AUTUMN ALMANAC

June is the month when my allotment mind turns to autumn and winter. Gardeners work by the seasons – from January onwards I start to sow for the summer, and when the resulting plants are all finally planted out by the end of May, it moves on to the next season. Then in autumn emphasis is on preparing the plot for next year. Even at the start of winter there are things to be planted.

Whenever I mention this to anyone the nicest I get called is organised – otherwise it’s obsessive, delusional, idiotic, or just stupid. It’s a good thing I’m not sensitive – sob, sob. But with the change in climate we are able to grow and harvest vegetables over a longer growing season than probably when I first started gardening back in the nineteenth century.

And if, like me, you think of something and invariably think of a song at the same time. And my autumn song is sometimes Autumn Leaves – mainly because I can relax into my Nat King Cole impersonation (only in my head) – but it’s nearly always Autumn Almanac. Ray Davies was a wonderful storyteller, and Autumn Almanac is a good example of his quirky, English – almost London, folkish style.

From the dew-soaked hedge creeps a crawly caterpillar When the dawn begins to crack It's all part of my autumn almanac Breeze blows leaves of a musty-coloured yellow So I sweep them in my sack

Yes, yes, yes, it's my autumn almanac

Friday evenings, people get together Hiding from the weather Tea and toasted, buttered currant buns Can't compensate for lack of sun Because the summer's all gone

La-la-la-la Oh, my poor rheumatic back Yes, yes, yes, it's my autumn almanac La-la-la-la Oh, my autumn almanac Yes, yes, yes, it's my autumn almanac

Rhyming rheumatic back with almanac, I can’t see Jay Z doing that – thanks goodness you say. And whatever happened to the rumour that the brothers were talking to each other again and that the Kinks were going to reform.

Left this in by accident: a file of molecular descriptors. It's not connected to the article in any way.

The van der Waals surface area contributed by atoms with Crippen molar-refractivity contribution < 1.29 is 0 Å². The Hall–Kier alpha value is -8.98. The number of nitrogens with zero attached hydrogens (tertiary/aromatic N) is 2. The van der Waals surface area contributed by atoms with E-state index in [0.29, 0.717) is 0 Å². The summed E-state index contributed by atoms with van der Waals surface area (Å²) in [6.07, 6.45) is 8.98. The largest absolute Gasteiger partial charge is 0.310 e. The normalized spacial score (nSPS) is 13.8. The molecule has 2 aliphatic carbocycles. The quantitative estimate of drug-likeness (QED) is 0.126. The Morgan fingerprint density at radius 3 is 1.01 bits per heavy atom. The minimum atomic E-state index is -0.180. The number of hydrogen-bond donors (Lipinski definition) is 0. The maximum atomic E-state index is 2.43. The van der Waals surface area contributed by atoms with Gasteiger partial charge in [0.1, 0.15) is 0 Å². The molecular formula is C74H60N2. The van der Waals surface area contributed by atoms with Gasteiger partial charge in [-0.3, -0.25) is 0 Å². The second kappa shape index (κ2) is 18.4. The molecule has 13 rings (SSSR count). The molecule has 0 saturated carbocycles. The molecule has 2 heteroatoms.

I always somewhat wished that I had had a brother rather than sisters – but so many don’t seem to get along and fall out, maybe it was probably for the best that I didn’t.

So what I am doing in June preparing for autumn and winter.

Purple Sprouting Broccoli and Maximus Brussels Sprouts were sown this week. I sow into 4” pots filled with multipurpose compost and cover with vermiculite. The pot is placed outside and after germination will be pricked out into modules. When they are established in the modules I’ll move on into larger pots, waiting until space becomes available, probably when the garlic and onions are cleared.

Over the next few weeks I’ll progressively sow more brassicas; cauliflowers Clapton and Romanesco; Cabbages Greyhound, January King, Rovite, and Red Drummond; Calabrese, and lastly Kale Nero di Toscana. Interestingly, Kale doesn’t seem to get eaten by the pigeons (tempting fate), so can be planted without netting when the cabbage white season is over.

Other than brassicas, I’ll sow a row of turnips and a row of Swedes later in the month – and then a bed of carrot Autumn King which will last all over winter – I’m still using some from last year which I didn’t dig up until about four weeks ago.

These will supplement winter crops I’ve already sown; parsnips, salsify, chicory, beetroot, and leeks. Hopefully these will minimise the number of vegetables I’ll need to buy throughout the year.

If you think that’s all very nerdy, watch the youtube videos by Seaside Steve called Steve’s Seaside Allotment. He has an amazing spreadsheet system recording just about everything – when, what, how, why etc – just about every detail of his sowing and planting routine – not quite inside leg measurement, but nearly.

Talking of youtube, I have seen a few videos lately warning of Aminopyralid contamination in manure caused by the application of weedkillers to farmland used to grow hay and other forage which are then eaten by stock.

Typical symptoms include cupped leaves and fern-like growth on sensitive plants. The shoot tips become pale, narrow and distorted, with prominent veining on the foliage. Growth generally is stunted, leaving most crops unusable. I don’t think I’ve noticed it in the manure we have delivered – it’s easy to blame any poor growth on this problem – but it’s worth looking out for.

Lastly, it’s only six weeks to our annual show. Do try and enter a few exhibits, or only one will be welcome. Louise will be sending out the schedules in the next week – this isn’t an RHS show so the standard is by no means to a professional level. If you can’t enter anything, do come along to the show – see what’s entered and maybe next year.

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